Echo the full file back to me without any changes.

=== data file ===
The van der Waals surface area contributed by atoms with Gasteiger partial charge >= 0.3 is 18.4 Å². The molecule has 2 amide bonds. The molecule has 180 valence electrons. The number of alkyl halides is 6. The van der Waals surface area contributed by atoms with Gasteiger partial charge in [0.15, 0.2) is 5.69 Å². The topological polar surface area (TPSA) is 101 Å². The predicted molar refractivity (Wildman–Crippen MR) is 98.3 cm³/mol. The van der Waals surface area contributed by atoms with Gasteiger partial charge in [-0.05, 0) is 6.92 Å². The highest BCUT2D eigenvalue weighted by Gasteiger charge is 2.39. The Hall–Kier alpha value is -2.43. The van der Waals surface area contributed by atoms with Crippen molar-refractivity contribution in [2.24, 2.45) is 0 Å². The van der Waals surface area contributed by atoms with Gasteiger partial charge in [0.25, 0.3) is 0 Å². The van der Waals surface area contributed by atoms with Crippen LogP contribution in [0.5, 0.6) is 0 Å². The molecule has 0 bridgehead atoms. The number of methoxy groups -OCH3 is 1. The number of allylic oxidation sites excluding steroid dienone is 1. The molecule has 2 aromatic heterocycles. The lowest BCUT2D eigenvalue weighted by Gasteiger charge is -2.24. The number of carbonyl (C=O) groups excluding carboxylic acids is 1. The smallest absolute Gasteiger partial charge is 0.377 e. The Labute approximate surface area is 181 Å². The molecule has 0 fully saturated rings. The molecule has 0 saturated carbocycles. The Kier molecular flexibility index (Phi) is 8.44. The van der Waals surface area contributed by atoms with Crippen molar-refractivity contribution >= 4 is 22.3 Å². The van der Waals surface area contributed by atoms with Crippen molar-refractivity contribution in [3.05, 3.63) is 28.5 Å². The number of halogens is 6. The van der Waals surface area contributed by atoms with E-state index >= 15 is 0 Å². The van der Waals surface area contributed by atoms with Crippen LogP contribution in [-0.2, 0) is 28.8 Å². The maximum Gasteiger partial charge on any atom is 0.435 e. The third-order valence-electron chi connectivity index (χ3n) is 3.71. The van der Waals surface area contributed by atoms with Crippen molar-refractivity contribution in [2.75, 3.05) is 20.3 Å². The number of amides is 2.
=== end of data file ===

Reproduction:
The van der Waals surface area contributed by atoms with Gasteiger partial charge >= 0.3 is 18.4 Å². The molecule has 2 amide bonds. The molecule has 180 valence electrons. The number of alkyl halides is 6. The van der Waals surface area contributed by atoms with Gasteiger partial charge in [0.15, 0.2) is 5.69 Å². The topological polar surface area (TPSA) is 101 Å². The predicted molar refractivity (Wildman–Crippen MR) is 98.3 cm³/mol. The van der Waals surface area contributed by atoms with Gasteiger partial charge in [-0.05, 0) is 6.92 Å². The highest BCUT2D eigenvalue weighted by Gasteiger charge is 2.39. The Hall–Kier alpha value is -2.43. The van der Waals surface area contributed by atoms with Crippen molar-refractivity contribution in [2.24, 2.45) is 0 Å². The van der Waals surface area contributed by atoms with Gasteiger partial charge in [0.25, 0.3) is 0 Å². The van der Waals surface area contributed by atoms with Crippen LogP contribution in [0.5, 0.6) is 0 Å². The molecule has 0 bridgehead atoms. The number of methoxy groups -OCH3 is 1. The number of allylic oxidation sites excluding steroid dienone is 1. The molecule has 2 aromatic heterocycles. The lowest BCUT2D eigenvalue weighted by Gasteiger charge is -2.24. The number of carbonyl (C=O) groups excluding carboxylic acids is 1. The smallest absolute Gasteiger partial charge is 0.377 e. The Labute approximate surface area is 181 Å². The molecule has 0 fully saturated rings. The molecule has 0 saturated carbocycles. The Kier molecular flexibility index (Phi) is 8.44. The van der Waals surface area contributed by atoms with Crippen molar-refractivity contribution >= 4 is 22.3 Å². The van der Waals surface area contributed by atoms with Crippen molar-refractivity contribution in [3.05, 3.63) is 28.5 Å². The number of halogens is 6. The van der Waals surface area contributed by atoms with E-state index >= 15 is 0 Å². The van der Waals surface area contributed by atoms with Crippen LogP contribution in [-0.2, 0) is 28.8 Å². The maximum Gasteiger partial charge on any atom is 0.435 e. The third-order valence-electron chi connectivity index (χ3n) is 3.71. The van der Waals surface area contributed by atoms with Crippen molar-refractivity contribution in [2.75, 3.05) is 20.3 Å². The number of amides is 2.